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PCC Matthew Scott visits Deal to discuss mental health

Kent’s police and crime commissioner Matthew Scott has reassured mental health campaigner Tracy Carr that changes to police powers should not affect patients in Deal.

The former Mayoress, who runs support groups and a new wellbeing cafe for people who suffer with mental illness, met Mr Scott at a meeting in The Royal Hotel.

She emailed the Conservative politician in January asking for a meeting when she heard about the imminent changes Section 136 of the Mental Health Act.

Marie Jordan and Tracy Carr with police and crime commissioner Matthew Scott
Marie Jordan and Tracy Carr with police and crime commissioner Matthew Scott

Otherwise known as ‘sectioning’, the police can use section 136 to take unstable patients to a place of safety when in a public place.

Officers will soon only be allowed to use the section in exceptional circumstances. It is part of a reform to reduce the amount of time police dedicate to mental health call outs and boost the number of patrols on the streets.

Mrs Carr described the one-hour meeting as reassuring and productive.

She said: “We rely on the police to help us when people are in crisis so I was concerned about how this change would affect us.

“If we cannot get anyone out from the crisis team, we phone the police and they’re always there.

“I also wanted to thank him for everything the police do.”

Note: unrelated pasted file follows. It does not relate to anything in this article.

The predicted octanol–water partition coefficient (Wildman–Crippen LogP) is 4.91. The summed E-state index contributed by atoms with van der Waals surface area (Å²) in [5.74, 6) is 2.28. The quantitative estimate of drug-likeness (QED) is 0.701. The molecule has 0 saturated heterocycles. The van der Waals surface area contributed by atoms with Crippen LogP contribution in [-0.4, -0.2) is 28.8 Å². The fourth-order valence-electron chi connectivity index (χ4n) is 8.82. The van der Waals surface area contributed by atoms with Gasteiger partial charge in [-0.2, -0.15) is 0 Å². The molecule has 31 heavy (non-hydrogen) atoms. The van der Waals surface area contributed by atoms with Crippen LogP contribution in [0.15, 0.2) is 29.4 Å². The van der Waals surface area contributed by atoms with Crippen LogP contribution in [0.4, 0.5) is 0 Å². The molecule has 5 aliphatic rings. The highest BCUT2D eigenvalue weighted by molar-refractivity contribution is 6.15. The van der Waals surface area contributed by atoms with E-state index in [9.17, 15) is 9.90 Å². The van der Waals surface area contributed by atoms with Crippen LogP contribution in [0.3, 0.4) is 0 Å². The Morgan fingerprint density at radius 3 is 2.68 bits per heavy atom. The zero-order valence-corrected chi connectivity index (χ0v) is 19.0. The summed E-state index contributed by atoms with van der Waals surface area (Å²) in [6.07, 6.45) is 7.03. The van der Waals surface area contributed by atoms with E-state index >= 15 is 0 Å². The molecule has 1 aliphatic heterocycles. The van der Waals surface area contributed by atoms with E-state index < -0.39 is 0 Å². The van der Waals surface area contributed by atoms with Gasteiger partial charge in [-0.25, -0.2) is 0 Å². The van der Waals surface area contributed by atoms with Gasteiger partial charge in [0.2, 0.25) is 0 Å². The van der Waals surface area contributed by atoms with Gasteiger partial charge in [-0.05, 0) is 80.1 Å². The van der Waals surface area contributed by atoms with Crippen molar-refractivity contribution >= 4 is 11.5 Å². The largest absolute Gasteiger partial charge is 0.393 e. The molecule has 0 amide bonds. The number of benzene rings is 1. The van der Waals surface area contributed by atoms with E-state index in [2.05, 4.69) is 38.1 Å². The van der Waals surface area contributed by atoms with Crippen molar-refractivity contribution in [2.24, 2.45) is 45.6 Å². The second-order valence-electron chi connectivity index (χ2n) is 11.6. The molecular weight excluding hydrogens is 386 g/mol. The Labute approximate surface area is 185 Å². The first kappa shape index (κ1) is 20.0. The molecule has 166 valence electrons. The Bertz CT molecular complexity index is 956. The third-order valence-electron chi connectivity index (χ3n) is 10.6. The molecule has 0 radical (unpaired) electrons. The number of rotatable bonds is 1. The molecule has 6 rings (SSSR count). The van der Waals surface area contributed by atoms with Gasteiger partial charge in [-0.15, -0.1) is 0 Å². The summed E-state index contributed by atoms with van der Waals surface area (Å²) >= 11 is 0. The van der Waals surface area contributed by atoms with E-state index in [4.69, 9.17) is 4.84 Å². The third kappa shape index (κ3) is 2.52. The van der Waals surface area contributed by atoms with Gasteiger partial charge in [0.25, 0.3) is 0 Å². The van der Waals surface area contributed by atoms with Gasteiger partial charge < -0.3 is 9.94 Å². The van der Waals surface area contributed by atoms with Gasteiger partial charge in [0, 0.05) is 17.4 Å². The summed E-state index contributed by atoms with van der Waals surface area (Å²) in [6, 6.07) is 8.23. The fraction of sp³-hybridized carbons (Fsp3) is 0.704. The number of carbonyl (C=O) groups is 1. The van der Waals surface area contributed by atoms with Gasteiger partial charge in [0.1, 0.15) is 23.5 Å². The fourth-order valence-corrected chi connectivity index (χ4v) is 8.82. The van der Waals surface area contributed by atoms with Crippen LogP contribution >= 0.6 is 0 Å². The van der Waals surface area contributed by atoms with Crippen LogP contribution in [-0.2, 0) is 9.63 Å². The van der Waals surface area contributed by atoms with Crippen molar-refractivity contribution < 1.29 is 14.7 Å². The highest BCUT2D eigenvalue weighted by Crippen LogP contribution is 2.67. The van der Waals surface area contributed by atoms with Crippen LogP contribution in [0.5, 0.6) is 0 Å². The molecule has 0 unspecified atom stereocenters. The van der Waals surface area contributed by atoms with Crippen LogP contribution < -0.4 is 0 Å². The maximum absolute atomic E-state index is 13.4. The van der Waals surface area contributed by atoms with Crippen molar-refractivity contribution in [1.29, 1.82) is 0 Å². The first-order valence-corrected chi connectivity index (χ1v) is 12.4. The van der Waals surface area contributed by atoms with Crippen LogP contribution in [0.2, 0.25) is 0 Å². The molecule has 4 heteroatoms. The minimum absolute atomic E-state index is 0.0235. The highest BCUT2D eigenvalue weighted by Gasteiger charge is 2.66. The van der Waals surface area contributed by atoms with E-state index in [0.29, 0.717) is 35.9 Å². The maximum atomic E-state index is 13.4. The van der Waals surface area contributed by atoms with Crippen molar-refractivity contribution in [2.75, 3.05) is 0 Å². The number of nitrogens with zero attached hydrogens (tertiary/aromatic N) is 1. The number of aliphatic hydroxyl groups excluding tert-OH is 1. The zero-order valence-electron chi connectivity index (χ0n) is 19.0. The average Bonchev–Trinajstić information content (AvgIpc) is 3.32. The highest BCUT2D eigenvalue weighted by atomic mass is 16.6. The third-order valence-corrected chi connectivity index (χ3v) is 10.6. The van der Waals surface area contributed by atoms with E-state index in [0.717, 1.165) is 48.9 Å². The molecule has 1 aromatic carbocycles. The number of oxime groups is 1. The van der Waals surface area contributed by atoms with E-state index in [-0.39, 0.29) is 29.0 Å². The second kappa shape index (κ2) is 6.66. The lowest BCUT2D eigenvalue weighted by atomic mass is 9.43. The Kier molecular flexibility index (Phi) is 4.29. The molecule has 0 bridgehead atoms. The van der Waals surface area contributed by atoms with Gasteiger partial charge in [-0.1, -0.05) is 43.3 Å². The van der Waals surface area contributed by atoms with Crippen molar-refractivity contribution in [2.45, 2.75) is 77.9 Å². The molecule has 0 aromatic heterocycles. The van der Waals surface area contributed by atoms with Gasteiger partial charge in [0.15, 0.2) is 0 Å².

She added: “He reassured me. The police will still do the same job but they’ll only keep people in for 24 hours now instead of 72 meaning the mental health services are going to have to do their job.”

In a statement to the Mercury, Mr Scott has commended Mrs Carr’s support group, Talk It Out.

He said: “Groups like Talk It Out are doing so much good work to reduce demand on police time.

“Mental health is an issue which is deeply important to me. A third of Kent Police time is currently spent dealing with cases involving mental health and that is not sustainable.

“My aim is that, by revolutionising the way the police deals with mental health, we can see more of those officers spending more time on visible patrol in towns like Deal instead.

“In 2015/16, 75 adults in mental health crisis were taken to a police cell in Kent and each of those detentions has an impact on local resources.

“That’s not what I want to see, and that’s not the best thing for those vulnerable individuals either – what they need is to be somewhere where they can get the right support from the right person.

“Later this year new legislation will come into force which means that adults in a mental health crisis can only be taken to a police cell as a place of safety in exceptional circumstances.

“I’m pleased that, in preparation for that very important change, Kent Police and the NHS have agreed a new Mental Health Strategy which outlines ways they can work together to support people in crisis and ensure there are adequate places of safety for vulnerable people available away from police custody.”

The Royal Hotel has been thanked for providing a meeting room for free.

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